JUM 505V

Privatly Owned Not for Hire

1980 MCW Metrobus DR101

MCW H46/31F

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The Story

The body building firm of MCW had a long history of construction at both its Metropolitan Cammell premises at Birmingham and the Weymann sector at Addlestone in Surrey. It sold limited numbers of integrally built Olympic and Olympians saloons using Leyland running units although these were more popular overseas. With the new design Leyland National due to be released in 1970, the conventional build of MCW buses were under threat so the company entered into an agreement with Scania to build the integrally bodied Metro-Scania saloon and the Metropolitan.

In 1978 after this agreement had come to a close, MCW launched their own chassis the Metrobus. Although mainly seen carrying its own builders design of bodywork, the ladder-framed design of chassis was made available to other coach builders. The new vehicle quickly became established in the bus industry, with London and (on native ground), the West Midlands PTE becoming purchasers, along with most other PTE fleets.

The first 5 of such vehicles for the West Yorkshire PTE arrived in 1980 , and numbered 7501-7505 (JUM 501-5V) and were of the DR101 type which incorporated a Gardner 6LXB engine, hydraulic brakes and a 4.95m wheelbase.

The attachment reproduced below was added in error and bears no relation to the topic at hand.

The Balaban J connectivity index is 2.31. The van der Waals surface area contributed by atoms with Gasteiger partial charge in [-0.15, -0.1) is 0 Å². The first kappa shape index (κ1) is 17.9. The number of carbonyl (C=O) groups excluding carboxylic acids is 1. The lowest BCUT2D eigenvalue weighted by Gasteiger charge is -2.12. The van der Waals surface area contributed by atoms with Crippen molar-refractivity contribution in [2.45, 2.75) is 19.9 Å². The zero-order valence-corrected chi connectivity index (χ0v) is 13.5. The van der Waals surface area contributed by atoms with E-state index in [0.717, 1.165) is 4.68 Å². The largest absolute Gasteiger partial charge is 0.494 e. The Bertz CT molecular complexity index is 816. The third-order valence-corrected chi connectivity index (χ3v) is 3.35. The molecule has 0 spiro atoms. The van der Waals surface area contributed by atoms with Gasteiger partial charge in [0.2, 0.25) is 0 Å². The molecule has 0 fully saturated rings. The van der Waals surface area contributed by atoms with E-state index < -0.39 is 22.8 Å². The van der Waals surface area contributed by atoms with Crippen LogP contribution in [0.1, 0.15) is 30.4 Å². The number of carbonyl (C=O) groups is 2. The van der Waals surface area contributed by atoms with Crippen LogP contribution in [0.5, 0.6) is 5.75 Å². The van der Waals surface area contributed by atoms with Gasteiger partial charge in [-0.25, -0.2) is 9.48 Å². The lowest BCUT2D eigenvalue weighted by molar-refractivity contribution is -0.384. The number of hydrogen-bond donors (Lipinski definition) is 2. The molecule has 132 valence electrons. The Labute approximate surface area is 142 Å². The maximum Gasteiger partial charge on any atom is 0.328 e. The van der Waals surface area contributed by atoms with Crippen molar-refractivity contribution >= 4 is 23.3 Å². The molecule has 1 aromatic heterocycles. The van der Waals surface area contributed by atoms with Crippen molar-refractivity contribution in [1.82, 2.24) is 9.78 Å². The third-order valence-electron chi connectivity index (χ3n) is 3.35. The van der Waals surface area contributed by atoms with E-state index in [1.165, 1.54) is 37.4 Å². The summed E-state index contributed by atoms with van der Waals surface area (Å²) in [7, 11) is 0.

Originally operating from Seacroft garage and later Torre Road (Leeds), they passed into Yorkshire Rider ownership on deregulation in 1986. WYPTE and Yorkshire Rider acquired a total of 105 metrobuses up to 1988 between them which included 10 with the less common Alexander body.

In August 1994 Merseyside PTEs successor Merseyside Transport took delivery of 7505, 7501 – 7504 of the first WYPTE batch, together with 7506, 7508, and 7510 of the PTEs second delivery batch. Here 7505 was entered into the fleet as 3505 and based at St Helens. Its stay was relatively brief and by September 1996 it passed to the Scottish operations of Earnside Coaches of Glenfarg near Perth.

It was offered to the Keighley Bus Museum in September 2002 by Earnside Coaches proprietor, David Rutherford and arrived at the museum still bearing that operators yellow livery whilst awaiting its turn for preservation. It attended the KBMT Metro 40 event at Bradford having had various remedial work and mot but as yet unpainted. Following a dedicated plan of work carried out by various members of the Keighley Bus Museum members which included welding, and paneling, new air bags and compressor tanks, the bus has since been restored and repainted into Metro Verona Green and Cream livery.